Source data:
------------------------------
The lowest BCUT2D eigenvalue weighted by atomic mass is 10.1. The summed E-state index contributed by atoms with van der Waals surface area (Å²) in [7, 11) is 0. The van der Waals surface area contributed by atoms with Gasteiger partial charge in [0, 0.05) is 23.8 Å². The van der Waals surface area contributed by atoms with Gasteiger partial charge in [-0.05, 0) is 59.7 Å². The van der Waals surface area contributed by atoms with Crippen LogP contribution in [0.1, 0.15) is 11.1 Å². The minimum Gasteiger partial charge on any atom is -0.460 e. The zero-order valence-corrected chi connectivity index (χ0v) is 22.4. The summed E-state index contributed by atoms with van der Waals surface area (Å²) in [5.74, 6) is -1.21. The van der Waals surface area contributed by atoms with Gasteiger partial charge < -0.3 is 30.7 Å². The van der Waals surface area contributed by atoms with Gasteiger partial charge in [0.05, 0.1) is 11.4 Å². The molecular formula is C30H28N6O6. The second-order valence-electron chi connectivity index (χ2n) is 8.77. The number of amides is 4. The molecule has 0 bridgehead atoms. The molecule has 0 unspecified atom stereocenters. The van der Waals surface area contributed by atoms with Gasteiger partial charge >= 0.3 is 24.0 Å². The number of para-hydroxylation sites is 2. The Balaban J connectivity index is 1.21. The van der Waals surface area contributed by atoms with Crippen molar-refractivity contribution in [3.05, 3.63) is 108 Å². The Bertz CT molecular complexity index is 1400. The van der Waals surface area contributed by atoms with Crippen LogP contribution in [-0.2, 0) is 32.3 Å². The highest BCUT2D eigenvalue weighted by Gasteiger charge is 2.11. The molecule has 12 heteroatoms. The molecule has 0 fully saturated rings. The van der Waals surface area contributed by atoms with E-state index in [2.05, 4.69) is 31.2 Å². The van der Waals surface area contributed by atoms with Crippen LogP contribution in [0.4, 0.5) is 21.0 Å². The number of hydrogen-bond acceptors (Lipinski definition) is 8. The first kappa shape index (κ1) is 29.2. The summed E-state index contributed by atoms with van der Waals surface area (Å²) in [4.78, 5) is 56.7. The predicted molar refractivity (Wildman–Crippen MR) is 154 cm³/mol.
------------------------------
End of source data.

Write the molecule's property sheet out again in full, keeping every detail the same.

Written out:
The lowest BCUT2D eigenvalue weighted by atomic mass is 10.1. The summed E-state index contributed by atoms with van der Waals surface area (Å²) in [7, 11) is 0. The van der Waals surface area contributed by atoms with Gasteiger partial charge in [0, 0.05) is 23.8 Å². The van der Waals surface area contributed by atoms with Gasteiger partial charge in [-0.05, 0) is 59.7 Å². The van der Waals surface area contributed by atoms with Crippen LogP contribution in [0.1, 0.15) is 11.1 Å². The minimum Gasteiger partial charge on any atom is -0.460 e. The zero-order valence-corrected chi connectivity index (χ0v) is 22.4. The summed E-state index contributed by atoms with van der Waals surface area (Å²) in [5.74, 6) is -1.21. The van der Waals surface area contributed by atoms with Gasteiger partial charge < -0.3 is 30.7 Å². The van der Waals surface area contributed by atoms with Gasteiger partial charge in [0.05, 0.1) is 11.4 Å². The molecular formula is C30H28N6O6. The second-order valence-electron chi connectivity index (χ2n) is 8.77. The number of amides is 4. The molecule has 0 bridgehead atoms. The molecule has 0 unspecified atom stereocenters. The van der Waals surface area contributed by atoms with Gasteiger partial charge >= 0.3 is 24.0 Å². The number of para-hydroxylation sites is 2. The Balaban J connectivity index is 1.21. The van der Waals surface area contributed by atoms with Crippen molar-refractivity contribution in [3.05, 3.63) is 108 Å². The Bertz CT molecular complexity index is 1400. The van der Waals surface area contributed by atoms with Crippen LogP contribution in [-0.2, 0) is 32.3 Å². The highest BCUT2D eigenvalue weighted by Gasteiger charge is 2.11. The molecule has 12 heteroatoms. The molecule has 0 fully saturated rings. The van der Waals surface area contributed by atoms with E-state index in [2.05, 4.69) is 31.2 Å². The van der Waals surface area contributed by atoms with Crippen LogP contribution in [0.4, 0.5) is 21.0 Å². The number of hydrogen-bond acceptors (Lipinski definition) is 8. The first kappa shape index (κ1) is 29.2. The summed E-state index contributed by atoms with van der Waals surface area (Å²) in [4.78, 5) is 56.7. The predicted molar refractivity (Wildman–Crippen MR) is 154 cm³/mol.